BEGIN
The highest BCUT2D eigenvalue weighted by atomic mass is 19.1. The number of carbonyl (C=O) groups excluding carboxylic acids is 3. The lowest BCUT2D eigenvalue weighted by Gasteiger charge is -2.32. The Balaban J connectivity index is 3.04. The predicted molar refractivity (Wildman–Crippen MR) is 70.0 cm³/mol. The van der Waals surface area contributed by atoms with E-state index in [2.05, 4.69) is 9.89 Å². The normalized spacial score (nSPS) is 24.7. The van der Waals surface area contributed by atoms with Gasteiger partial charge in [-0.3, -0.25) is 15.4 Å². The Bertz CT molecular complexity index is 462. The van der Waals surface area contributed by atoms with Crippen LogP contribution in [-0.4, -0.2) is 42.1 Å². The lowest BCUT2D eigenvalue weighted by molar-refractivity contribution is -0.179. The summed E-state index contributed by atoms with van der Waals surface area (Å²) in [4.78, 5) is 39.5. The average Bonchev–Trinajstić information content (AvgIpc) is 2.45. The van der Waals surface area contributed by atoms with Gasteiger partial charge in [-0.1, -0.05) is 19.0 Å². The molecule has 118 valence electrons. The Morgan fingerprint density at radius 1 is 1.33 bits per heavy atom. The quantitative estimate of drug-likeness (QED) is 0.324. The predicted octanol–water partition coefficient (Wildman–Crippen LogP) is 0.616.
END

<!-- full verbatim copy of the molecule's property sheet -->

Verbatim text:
The highest BCUT2D eigenvalue weighted by atomic mass is 19.1. The number of carbonyl (C=O) groups excluding carboxylic acids is 3. The lowest BCUT2D eigenvalue weighted by Gasteiger charge is -2.32. The Balaban J connectivity index is 3.04. The predicted molar refractivity (Wildman–Crippen MR) is 70.0 cm³/mol. The van der Waals surface area contributed by atoms with E-state index in [2.05, 4.69) is 9.89 Å². The normalized spacial score (nSPS) is 24.7. The van der Waals surface area contributed by atoms with Gasteiger partial charge in [-0.3, -0.25) is 15.4 Å². The Bertz CT molecular complexity index is 462. The van der Waals surface area contributed by atoms with Crippen LogP contribution in [-0.4, -0.2) is 42.1 Å². The lowest BCUT2D eigenvalue weighted by molar-refractivity contribution is -0.179. The summed E-state index contributed by atoms with van der Waals surface area (Å²) in [4.78, 5) is 39.5. The average Bonchev–Trinajstić information content (AvgIpc) is 2.45. The van der Waals surface area contributed by atoms with Gasteiger partial charge in [-0.1, -0.05) is 19.0 Å². The molecule has 118 valence electrons. The Morgan fingerprint density at radius 1 is 1.33 bits per heavy atom. The quantitative estimate of drug-likeness (QED) is 0.324. The predicted octanol–water partition coefficient (Wildman–Crippen LogP) is 0.616.